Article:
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July 25, 2009

Dear family and friends,

The crew conducts a HIFR with an HH60 from AirSta Sitka.  Picture courtesy of BM2 McCann.
The crew conducts a HIFR with an HH60 from AirSta Sitka.  Picture courtesy of BM2 McCann.

It has been awhile since the last update and a lot has happened in that time. Our short month back in Seattle was spent preparing for our Tailored Annual Cutter Training (TACT), spending 14 days engaged in TACT, and then preparing for our summer mission.

After getting to spend 4th of July weekend in Seattle, the crew departed Pier 36 on 6 July. The departure left us with a busy 5 day transit to Seward, AK. Flight operations were conducted with Air Stations Port Angeles, WA and Sitka, AK. Our new crew spent the majority of the 5 days going through DC College, which is a crash course in basic damage control on board HEALY. We had a record 40 members in this year’s course, illustrating the immense change of crew that happened over the summer. Once again, the course was a success with members getting hands-on training with pipe patching, starting a P-100 pump, and using firefighting equipment. The two Honor Graduates of the class were BM2 McCann and ET3 Adams.

The crew sets up to start fishing off the fantail.  Picture courtesy of SN Gray.
The crew sets up to start fishing off the fantail.  Picture courtesy of SN Gray.

Our transit also offered us the opportunity to get some fishing in before we started our science mission. The whole crew from non-rates to the XO were enjoying some quality time catching fish. There was enough fish caught to fill up one of our small freezer boxes.

During our time in Seward, the crew of the MUSTANG, homeported in Seward, and the American Legion hosted the crew for a delicious meal and the Ultimate Fighting Championship on TV that occurred our first night inport. Everyone had a great time, especially with the karaoke that quickly followed the main event. Our first visit as a cutter to Seward was definitely a success, with so many activities including visiting Exit Glacier and the Sea Life Aquarium.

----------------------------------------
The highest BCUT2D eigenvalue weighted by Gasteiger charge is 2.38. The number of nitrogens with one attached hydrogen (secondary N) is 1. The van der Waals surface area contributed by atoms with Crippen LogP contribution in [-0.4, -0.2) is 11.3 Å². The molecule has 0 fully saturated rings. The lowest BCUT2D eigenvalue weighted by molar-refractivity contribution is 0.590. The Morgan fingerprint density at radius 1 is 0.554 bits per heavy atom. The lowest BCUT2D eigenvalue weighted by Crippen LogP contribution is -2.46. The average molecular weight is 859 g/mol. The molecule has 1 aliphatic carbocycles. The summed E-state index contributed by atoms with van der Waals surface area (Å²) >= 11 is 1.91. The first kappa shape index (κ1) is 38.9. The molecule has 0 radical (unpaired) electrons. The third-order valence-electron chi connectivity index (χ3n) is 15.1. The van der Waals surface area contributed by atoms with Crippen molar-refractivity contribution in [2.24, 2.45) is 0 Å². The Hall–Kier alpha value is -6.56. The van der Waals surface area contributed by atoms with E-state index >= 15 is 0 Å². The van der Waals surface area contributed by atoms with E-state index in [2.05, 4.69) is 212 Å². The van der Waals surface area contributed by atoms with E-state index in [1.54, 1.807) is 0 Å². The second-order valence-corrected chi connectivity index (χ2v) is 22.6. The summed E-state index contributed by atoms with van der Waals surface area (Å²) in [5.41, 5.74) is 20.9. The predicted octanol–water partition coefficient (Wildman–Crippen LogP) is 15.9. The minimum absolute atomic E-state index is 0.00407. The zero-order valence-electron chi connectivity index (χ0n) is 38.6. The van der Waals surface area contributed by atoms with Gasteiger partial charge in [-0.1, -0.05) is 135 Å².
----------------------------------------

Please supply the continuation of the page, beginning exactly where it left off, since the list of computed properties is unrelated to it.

BM2 Merten, ENS Kehrt, BM1 Glenzer, and SN Gray dress up in trops for BMC Kidd’s final watch on the bridge after serving on HEALY for over 4 years.
BM2 Merten, ENS Kehrt, BM1 Glenzer, and SN Gray dress up in trops for BMC Kidd’s final watch on the bridge after serving on HEALY for over 4 years.

After departing Seward, we had a quick trip to Dutch Harbor that was filled mainly with training and preparations for the oncoming scientists. The day before mooring, the crew gathered to honor BMC Kidd in his retirement. Chief Kidd retired after serving over 20 years in the Coast Guard and the Army. In a style befitting Chief Kidd’s personality, the ceremony attire was Hawaiian shirts and followed with a cookout on the flight deck. BMC was honored with a Coast Guard Commendation Medal, a Presidential Letter of Appreciation, the Commandant’s Certificate of Retirement, a shadow box, and an engraved golf club from the deck division.

The teams taking a break and coming together for a photo opportunity.
The teams taking a break and coming together for a photo opportunity.

While Dutch Harbor was a logistical stop that included the on-load of fuel and supplies and some necessary maintenance on some critical engineering equipment, the crew was able to enjoy some time away from the ship. On Friday, 17 July, ENS Dolton, ENS Myatt, and ENS Schendorf hosted a party for the crew at a local restaurant in honor of their survival of the first year as officers and their selection for LTJG this coming November. The Morale Committee also hosted their traditional Dutch Harbor softball game with the Engineers facing the Support/Operations departments. The Support/Operations team avenged their loss from the last trip in Dutch Harbor.